The United States and Mexico have an awkward relationship. For those of you who don’t know, the U.S. violently seized much of its territory from our neighbors to the south in the mid-19th century. That’s the kind of thing that leads to hard feelings. Mexico has, to be sure, shot itself in the foot in all kinds of ways. Yet it’s fair to say that Yankee imperialism has had a powerful influence on Mexico’s evolution, and not always for the better. It is doubly awkward, then, that the United States now needs Mexico to come to its rescue.
Specifically, the United States needs Mexico’s help to deal with the ongoing child migrant crisis at our mutual border. President Obama is insisting that something be done. Congressional Republicans are doing the same. I would be shocked if something weren’t done in the relatively near future. My concern is that the something in question will do nothing to address the reason we’re facing a child migrant crisis. And Mexico is the only country big enough, rich enough, and close enough to the heart of this humanitarian catastrophe to make a real difference.
Thus far, Mexico has barely entered the conversation. Rather, the debate has centered on whether Guatemalans, Hondurans, and Salvadorans have been led to believe that the Obama administration will welcome unaccompanied Central American minors, or whether the violence in those countries is so extreme that it would be irresponsible to send them home. For Guatemalans, Hondurans, and Salvadorans to make it to the United States at all, though, they must first cross Mexican territory. In an ideal world, Central Americans fleeing chaos at home could find refuge in Mexico—one of the world’s more prosperous countries, and one of the richest in Latin America. Indeed, in 2011 Mexico enacted a refugee law that is in many respects more generous than the laws on the books in the United States, though it’s not at all clear that this law bears any resemblance to what’s happening on the ground.
Some Central Americans would, of course, still want to make the trek to the United States even if Mexico offered them refuge, either to reunite with loved ones or to find more lucrative work. But that’s not really the issue at hand. Mexico, thankfully, is far safer and more stable than the countries to its south. If it is incapable of providing refuge to those truly in need, it would nevertheless be much better for the United States for migrants to be vetted on Mexican soil than in a chaotic scrum at the U.S.-Mexico border. The trouble is that getting to this point will require a level of trust and cooperation that the United States and Mexico have rarely achieved.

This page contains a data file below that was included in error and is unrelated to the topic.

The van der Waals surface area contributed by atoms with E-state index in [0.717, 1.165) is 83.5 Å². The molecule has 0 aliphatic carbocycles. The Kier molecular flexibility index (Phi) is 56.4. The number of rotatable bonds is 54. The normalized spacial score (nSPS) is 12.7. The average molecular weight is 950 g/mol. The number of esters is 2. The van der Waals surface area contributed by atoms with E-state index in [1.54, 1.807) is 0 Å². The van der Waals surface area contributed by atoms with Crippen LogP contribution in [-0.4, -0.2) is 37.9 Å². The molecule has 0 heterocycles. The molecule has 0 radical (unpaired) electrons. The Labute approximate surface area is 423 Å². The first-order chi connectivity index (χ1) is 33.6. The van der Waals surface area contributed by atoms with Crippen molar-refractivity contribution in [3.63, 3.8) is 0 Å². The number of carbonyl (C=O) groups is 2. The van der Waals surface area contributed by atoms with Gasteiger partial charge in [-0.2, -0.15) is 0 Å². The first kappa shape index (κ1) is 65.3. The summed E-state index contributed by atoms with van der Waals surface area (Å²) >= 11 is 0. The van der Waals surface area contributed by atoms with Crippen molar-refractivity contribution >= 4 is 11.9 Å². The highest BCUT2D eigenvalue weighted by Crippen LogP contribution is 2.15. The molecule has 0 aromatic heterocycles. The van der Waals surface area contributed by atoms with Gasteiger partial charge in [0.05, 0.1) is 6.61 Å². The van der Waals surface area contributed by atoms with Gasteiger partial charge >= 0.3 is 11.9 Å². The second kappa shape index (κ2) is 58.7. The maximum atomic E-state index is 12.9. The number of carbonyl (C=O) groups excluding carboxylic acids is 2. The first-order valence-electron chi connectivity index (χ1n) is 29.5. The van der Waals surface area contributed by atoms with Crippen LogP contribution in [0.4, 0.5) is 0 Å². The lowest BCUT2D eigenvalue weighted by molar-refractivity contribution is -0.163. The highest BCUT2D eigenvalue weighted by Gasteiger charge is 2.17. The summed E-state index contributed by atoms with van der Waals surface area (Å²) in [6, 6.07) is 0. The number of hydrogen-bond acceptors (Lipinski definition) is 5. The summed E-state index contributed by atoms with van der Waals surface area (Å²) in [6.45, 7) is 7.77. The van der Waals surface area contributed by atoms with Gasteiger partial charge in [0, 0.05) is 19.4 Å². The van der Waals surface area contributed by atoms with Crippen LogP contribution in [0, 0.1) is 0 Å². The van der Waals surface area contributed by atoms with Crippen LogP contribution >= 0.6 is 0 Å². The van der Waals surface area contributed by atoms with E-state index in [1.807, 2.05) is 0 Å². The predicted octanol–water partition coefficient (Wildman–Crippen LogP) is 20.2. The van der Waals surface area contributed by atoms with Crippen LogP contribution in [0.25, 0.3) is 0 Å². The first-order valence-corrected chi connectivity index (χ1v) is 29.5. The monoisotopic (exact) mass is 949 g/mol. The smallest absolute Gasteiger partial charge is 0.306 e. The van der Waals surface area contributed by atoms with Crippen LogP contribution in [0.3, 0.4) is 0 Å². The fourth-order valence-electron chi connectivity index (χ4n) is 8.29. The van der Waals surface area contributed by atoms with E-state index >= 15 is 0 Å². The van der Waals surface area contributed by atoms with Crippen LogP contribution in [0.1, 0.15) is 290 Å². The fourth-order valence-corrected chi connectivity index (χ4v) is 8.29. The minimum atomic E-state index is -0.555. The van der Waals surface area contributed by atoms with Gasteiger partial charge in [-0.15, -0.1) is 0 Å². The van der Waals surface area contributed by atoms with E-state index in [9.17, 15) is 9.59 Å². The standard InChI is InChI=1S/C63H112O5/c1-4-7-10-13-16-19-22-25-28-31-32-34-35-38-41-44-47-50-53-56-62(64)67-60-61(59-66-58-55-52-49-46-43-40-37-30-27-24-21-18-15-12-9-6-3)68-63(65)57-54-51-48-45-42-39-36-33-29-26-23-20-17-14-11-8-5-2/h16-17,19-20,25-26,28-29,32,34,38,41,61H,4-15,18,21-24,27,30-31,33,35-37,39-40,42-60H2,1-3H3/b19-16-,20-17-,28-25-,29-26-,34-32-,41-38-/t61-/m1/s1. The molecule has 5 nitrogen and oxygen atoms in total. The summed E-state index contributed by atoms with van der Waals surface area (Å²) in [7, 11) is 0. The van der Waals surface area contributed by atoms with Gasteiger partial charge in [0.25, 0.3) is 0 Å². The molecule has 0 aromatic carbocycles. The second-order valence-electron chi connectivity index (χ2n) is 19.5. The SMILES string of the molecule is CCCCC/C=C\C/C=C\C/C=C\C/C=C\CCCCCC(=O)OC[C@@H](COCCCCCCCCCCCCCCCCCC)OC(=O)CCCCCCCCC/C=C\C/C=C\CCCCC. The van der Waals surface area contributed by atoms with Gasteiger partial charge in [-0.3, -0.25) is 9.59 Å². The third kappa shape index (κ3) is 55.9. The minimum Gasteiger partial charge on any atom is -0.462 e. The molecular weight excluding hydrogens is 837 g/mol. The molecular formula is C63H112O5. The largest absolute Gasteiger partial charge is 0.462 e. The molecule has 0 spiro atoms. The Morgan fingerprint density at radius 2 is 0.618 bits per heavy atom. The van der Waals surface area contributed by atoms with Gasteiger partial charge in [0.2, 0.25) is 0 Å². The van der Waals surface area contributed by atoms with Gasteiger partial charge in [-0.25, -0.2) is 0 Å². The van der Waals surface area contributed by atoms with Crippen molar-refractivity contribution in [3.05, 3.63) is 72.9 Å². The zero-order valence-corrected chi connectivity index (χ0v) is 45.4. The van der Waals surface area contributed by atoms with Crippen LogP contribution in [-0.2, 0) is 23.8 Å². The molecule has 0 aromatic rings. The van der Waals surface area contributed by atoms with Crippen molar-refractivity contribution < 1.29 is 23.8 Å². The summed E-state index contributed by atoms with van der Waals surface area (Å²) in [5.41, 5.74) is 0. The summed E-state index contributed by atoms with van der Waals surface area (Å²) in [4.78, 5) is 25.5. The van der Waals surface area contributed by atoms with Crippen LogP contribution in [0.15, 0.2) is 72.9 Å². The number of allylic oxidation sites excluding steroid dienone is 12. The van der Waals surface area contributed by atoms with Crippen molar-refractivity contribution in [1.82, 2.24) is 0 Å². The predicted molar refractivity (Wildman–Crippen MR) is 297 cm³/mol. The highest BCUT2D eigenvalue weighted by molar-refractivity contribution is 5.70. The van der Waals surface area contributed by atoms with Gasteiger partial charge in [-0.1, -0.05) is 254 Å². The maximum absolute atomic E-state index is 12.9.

In theory, the U.S. and Mexico should be as thick as thieves. There are approximately 11.7 million Mexican-born immigrants currently residing in the United States. In case you’re keeping score, that is 29 percent of America’s entire immigrant population and 4 percent of its population overall. Roughly twice as many native-born Americans identify as being of Mexican origin, which means that there are about as many Mexican-Americans in the United States as there are African-Americans. Of course, this Mexicanization of America hasn’t been embraced by everyone, for reasons good and bad. And Mexico’s government has, in defending the rights of its migrants—including its many unauthorized migrants—taken an at times adversarial stance toward the United States.